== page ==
Easy. However several of the concepts above don’t translate easily to a theorem prover. In order to reason about a finite partition, you must first teach the Coq what a partition of a finite set is. You need to tell it that there’s some enumeration of the list without duplicates. Then you need to prove that the partition has the same size as the whole list. You also need to define what a coset is, and provide some mechanism for computing the cosets for a given subgroup. (Never mind that still you have to define what a group is - that’s the easy stuff!)

## Representing Groups

I represented groups as a record-type in Coq (straightforward).

```
Structure Group : Type := makeGroup
{
A :> Set;
op : A -> A -> A ;
inv : A -> A ;
z : A ;
op_assoc : forall a b c, op a (op b c) = op (op a b) c;
op_z : forall a, op a z = a /\ op z a = a ;
op_inverse : forall a, op a (inv a) = z /\ op (inv a) a = z
}.
Notation "x <*> y" := (op x y) (at level 50, left associativity).
(* This lets us prove some basic stuff like left/right cancellation *)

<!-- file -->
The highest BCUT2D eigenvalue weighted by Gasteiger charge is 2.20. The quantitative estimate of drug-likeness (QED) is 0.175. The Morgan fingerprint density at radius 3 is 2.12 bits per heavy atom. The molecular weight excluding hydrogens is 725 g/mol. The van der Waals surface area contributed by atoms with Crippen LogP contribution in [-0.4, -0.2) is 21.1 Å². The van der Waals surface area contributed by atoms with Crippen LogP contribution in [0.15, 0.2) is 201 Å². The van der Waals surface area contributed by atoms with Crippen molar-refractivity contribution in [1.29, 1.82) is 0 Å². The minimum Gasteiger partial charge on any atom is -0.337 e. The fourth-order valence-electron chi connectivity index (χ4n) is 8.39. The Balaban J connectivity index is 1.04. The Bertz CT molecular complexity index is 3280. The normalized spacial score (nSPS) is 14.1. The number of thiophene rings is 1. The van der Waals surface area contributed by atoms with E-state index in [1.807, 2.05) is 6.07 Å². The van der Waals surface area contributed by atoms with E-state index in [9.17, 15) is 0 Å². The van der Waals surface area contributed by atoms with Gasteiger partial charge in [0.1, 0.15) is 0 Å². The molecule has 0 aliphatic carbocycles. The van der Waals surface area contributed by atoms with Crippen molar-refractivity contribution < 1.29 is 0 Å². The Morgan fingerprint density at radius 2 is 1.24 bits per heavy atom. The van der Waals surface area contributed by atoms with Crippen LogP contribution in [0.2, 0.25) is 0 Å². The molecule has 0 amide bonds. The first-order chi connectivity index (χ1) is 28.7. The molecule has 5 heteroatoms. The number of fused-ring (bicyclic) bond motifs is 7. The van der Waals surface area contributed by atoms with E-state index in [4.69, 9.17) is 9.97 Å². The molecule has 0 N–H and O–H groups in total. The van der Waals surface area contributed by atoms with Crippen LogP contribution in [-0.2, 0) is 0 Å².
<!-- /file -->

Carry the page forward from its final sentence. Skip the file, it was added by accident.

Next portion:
Lemma group_cancel_l: forall (a b c : G), a <*> b = a <*> c -> b = c.
Lemma group_cancel_r: forall (a b c :G), b <*> a = c <*> a -> b = c.
(* Left/right cancellation lets us show the identity is unique *)
Theorem id_is_unique: forall a : G, (forall b : G, a <*> b = b) -> a = z.
Proof
intros a ADef.
apply (group_cancel_r (inv a)).
rewrite group_z_l; apply ADef.
Qed.
```

## Representing Subgroups and Cosets

Coq doesn’t really do subtypes well; while in mathematics, a subgroup $H$ might be a subgroup $G$ there’s no clear way to define a type $H$ as a subtype of $G$ and still prove everything you want. I implemented both subgroups and cosets as sets via a characteristic functions. A set $H$ if a function from the universe of group elements to the booleans, such that $a \in H$ iff $H a = true$. This turned out to also be pretty straightforward.

```
Definition set (A : Set) := A -> bool.
Definition is_mem (A: Set) (H: set A) (a : A) := H a = true.
Structure subgroup (G : Group) : Type := makeSubgroup
{
subgroup_mem :> set G;